The Honda CR-Z aims to combine a sporty driving experience with low emissions and 56.5mpg economy; can a recent set of revisions add to its appeal?
The compact Honda CR-Z hybrid has been with us for a while but it has recently had minor revisions including a small power increase whilst maintaining the same economy. Are the recent revisions enough to ensure that people should still consider the CR-Z?
Design & Engineering
The exterior design of the CR-Z is wedge-shaped and very compact. The outside dimensions translate to a very cosy interior, with the rear seats barely large enough to fit a child seat, and a small boot. People want all sorts of shapes and sizes of cars, so the CR-Z’s size may be sufficient for one or two people commuting into work and back each day.
For 2013 there have been minor revisions to the exterior and interior of the car. In our view the dashboard still remains slightly gimmicky, with lots of blue lights at night.
The CR-Z has a petrol-electric hybrid powertrain, consisting of a 1.5-litre petrol engine, an electric motor and – for the first time in a Honda, lithium-ion batteries – but this is just a ‘mild’ hybrid rather than a full hybrid system. This means that you can’t drive for any distance on the electric motor, rather the system is designed to capture energy that would otherwise be lost in braking, and to recycle this energy to offer assistance when accelerating.
Honda CR-Z Driving Experience
With its small size and low driving position the CR-Z can be fun to drive, with relatively tight handling, and one of its best points is that it has a six-speed manual gearbox, which, for enthusiastic drivers, is a vast improvement on the normal CVT found in hybrids.
There are three driving modes, Normal, Econ, and Sport. To access the fun factor, you really need to select Sport, which provides more instant reactions to throttle inputs, but this will obviously not give you the economy of the other modes.
There’s also a Plus Sport (S+) button on the steering wheel which provides a short boost of extra power, but it really is difficult to notice much difference.
Even in Sport mode, you’ve still only got a 1.5-litre petrol engine, with a small amount of extra electrical assistance, so this isn’t an out-and-out sports car.
The CR-Z is also front-wheel drive, so you’re never going to enjoy the rewarding rear-wheel drive handling sensation of, for instance, a Toyota GT-86.
The CR-Z’s brakes are responsive, but possibly too much so – a common issue with hybrids or electric cars with brake energy recovery systems.
One feature of the car that is somewhat unintuitive is the requirement to insert and turn the ignition key, but then press a separate starter button. It would be best to just either turn the key or press the button to start the car, but not both.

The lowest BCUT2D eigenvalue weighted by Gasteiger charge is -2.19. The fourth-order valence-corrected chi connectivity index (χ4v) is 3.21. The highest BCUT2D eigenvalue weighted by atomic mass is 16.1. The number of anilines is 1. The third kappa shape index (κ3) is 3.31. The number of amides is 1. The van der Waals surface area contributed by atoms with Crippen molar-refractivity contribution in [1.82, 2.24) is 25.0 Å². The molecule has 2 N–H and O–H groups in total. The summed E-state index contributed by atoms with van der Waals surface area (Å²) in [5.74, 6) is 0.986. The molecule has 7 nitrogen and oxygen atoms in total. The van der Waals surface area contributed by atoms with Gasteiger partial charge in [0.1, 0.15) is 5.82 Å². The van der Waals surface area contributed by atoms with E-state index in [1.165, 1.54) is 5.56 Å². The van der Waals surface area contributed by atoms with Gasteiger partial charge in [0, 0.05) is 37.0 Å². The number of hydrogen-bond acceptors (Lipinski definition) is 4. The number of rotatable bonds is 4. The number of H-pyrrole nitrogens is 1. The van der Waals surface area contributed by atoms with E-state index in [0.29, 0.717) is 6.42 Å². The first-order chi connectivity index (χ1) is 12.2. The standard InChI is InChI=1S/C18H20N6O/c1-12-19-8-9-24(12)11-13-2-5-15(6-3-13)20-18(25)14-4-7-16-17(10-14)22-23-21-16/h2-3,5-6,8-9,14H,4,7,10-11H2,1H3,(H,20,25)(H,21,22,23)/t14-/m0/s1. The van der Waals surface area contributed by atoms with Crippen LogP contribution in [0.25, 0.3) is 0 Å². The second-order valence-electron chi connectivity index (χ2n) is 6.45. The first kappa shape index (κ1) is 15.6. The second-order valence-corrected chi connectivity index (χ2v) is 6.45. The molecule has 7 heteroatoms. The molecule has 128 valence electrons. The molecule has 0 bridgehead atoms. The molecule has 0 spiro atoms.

There were also a few occasions when the petrol engine cut out at traffic lights, as it should do, but was then hesitant to re-start when it was time to move off.
The CR-Z also has limited rear visibility due a spoiler running right across the middle of the rear window.
Honda CR-Z Economy and Emissions
For a sporty car, the CR-Z is relatively efficient. The official combined NEDC economy figure is 56.5mpg along with emissions of 116g/km CO2. It’s well known that compared to the official NEDC figures, motorists are likely to get around 20-25% worse economy in real-life driving. The real-life mpg of any car is strongly influenced by different driving styles, but this is particularly true of hybrids. If you drive the CR-Z very, very carefully then you will exceed 56.5mpg. If you drive it hard you will see mid-30’s mpg. We averaged 46.2mpg during a week with the car.
One of our contributors owned a Honda hybrid for two years and over that time managed to achieve the exact official NEDC figure, so with some careful driving it can be done. The Oaktec team also achieved over 90mpg from its rally-prepared Insight on the 2011 RAC Future Car Challenge, proving that Honda hybrid systems can be super-efficient.
Of course the CR-Z’s petrol-electric hybrid system is cleaner than a diesel when it comes to emissions other than CO2 – in other words the emissions that can impact so badly on local air quality.
Price, Equipment and Model Range
The Honda CR-Z is available in either ‘Sport’ or ‘GT’ spec. The GT model comes with leather seats and 17-inch rather than the 16-inch wheels of the Sport. The GT is more expensive at £23,050 compared to £20,550 for the Sport model – yet it has slightly slower acceleration (0-62mph in 9.5 seconds compared to 9.1 seconds) and worse fuel consumption (54.3mpg v 56.5mpg).
Honda has deleted the entry-level specification for the CR-Z, which makes the base price more expensive than it was for the pre-facelift model.
The Honda CR-Z is an interesting product which sets out to combine the efficiency of a hybrid with the fun of a sports car. For some people – such as drivers wanting a sporty yet low emission car for the city – this will work. However the risk is that the CR-Z is not economical enough to be an economy car, and it’s not fast enough to be a sports car.
When the CR-Z was first launched – as the first hybrid with a manual gearbox – it was refreshing and different. It probably now needs more than a very mild refresh to make it stand out in a market that has an increasing range of niche cars, many of which can also now boast low emissions. The Honda CR-Z deserves recognition for being an admirable attempt to deliver a package of sportiness and low emissions, but ultimately it struggles to provide the rewarding sensations expected of a sports car. The CR-Z gets a Green-Car-Guide rating of 7 out of 10.